Published on

Ask Tito Mike by Michael Scott

Government moves to address backlog

of failed citizenship applicants

By Michael Scott

On September 5, 2013 Citizenship and Immigration Canada put out a news release announcing that persons who failed the citizenship knowledge test are eligible to write a second test before having to appear before a citizenship judge. The department also announced that file splitting has been expanded to include cases where family members are held up in processing due to another member of the family needing a hearing. Both actions are timely because of the need to address an increasing problem in Canada: the problem of a backlog of failed applicants clogging up the system.

It is important for all new Canadians to strive to become citizens of our great country. This is in some ways the culmination of immigration to the country and provides holders with all the rights and privileges of citizenship including voting at election time and shopping south of the border on a Canadian passport. The road to citizenship however is not so simple and there are a number of factors to consider such as eligibility to apply and something many applicants now dread: the citizenship knowledge test.

The citizenship test used to be almost a formality and the failure was rate low. Things changed drastically on March 13, 2010 when Minister of Citizenship and Immigration Canada, Jason Kenny, introduced a new tougher knowledge test. The change in failure rate rose drastically. In 2008, approximately four per cent of the 145,000 test takers failed. The introduction of the new tougher test changed this number to 30 per cent. The number of failures shocked even the immigration department.

“I couldn’t believe it, it’s the highest failure rate I have ever seen here,” reported one Toronto area official. The department took immediate action by revamping the test and eliminating a long-standing practice of requiring correct answers to certain mandatory questions. The revamped test was introduced on October 14, 2010 and the failure rates fell to around 20 per cent. Departmental officials saw this number as an acceptable range.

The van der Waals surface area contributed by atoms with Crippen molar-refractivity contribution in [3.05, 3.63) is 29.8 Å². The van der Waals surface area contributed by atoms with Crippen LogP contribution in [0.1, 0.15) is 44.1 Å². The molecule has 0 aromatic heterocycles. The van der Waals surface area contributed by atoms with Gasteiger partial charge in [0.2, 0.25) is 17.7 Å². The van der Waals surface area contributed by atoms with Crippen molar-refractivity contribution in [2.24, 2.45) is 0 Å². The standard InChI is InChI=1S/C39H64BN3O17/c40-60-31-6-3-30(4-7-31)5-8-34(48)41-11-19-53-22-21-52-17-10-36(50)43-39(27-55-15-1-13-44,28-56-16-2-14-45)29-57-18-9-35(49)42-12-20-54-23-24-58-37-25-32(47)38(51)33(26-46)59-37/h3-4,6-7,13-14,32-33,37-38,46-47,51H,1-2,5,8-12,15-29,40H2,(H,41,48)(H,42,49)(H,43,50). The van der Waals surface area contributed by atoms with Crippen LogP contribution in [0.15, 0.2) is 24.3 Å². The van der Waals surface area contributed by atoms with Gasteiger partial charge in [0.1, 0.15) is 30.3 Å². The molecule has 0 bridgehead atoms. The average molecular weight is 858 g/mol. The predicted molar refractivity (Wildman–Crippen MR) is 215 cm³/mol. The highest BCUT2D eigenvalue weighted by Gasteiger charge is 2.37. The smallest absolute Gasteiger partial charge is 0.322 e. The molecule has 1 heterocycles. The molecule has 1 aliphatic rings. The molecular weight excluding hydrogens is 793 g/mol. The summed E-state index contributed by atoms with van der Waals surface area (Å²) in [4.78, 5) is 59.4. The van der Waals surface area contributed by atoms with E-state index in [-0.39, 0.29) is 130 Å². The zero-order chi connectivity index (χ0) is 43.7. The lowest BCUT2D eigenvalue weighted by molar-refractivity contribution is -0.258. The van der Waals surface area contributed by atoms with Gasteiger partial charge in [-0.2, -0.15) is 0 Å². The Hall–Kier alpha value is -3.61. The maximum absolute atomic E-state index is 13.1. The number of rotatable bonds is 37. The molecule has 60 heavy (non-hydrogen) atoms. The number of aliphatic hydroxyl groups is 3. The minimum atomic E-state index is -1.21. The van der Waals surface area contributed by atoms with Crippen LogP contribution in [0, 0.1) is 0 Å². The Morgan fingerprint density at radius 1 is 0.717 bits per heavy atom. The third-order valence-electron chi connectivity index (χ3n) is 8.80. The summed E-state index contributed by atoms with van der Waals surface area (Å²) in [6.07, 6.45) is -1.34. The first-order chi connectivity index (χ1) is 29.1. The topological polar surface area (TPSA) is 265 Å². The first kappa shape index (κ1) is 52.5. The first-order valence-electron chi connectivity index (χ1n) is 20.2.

“We anticipate that the pass rate will settle in the 80 to 85 per cent range, which would indicate that it is not too easy or too difficult,” said a departmental spokesperson at the time.

The impact of the tougher test is especially severe on newcomers from non-English speaking countries such as Vietnam and Afghanistan. In terms of geographic locations, Toronto, Ontario and Surrey, British Columbia were among the top two centres for failed applicants followed by Winnipeg, Scarborough and Niagara Falls (2010 numbers). A recent CBC story showed that applicants with a bachelor’s degree or higher saw their pass rate decrease from 95 per cent to 87 per cent as a result of the new test while those with a high school education saw their pass rate drop from 70 per cent to 55 per cent.

The knowledge test therefore is not an automatic pass and it is important to be prepared. The questions are based on a 63-page guide, Discover Canada, and applicants are given 30 minutes to answer a 20 question multiple choice examination. The pass mark used to be 60 per cent but not anymore. In 2010 the first change was to introduce a longer more detailed Discover Canada and the second was to make the pass mark 75 per cent. Small wonder that the failure rates have soared since, because you must answer 15 out of 20 questions correctly. No, you cannot call a friend or poll the audience.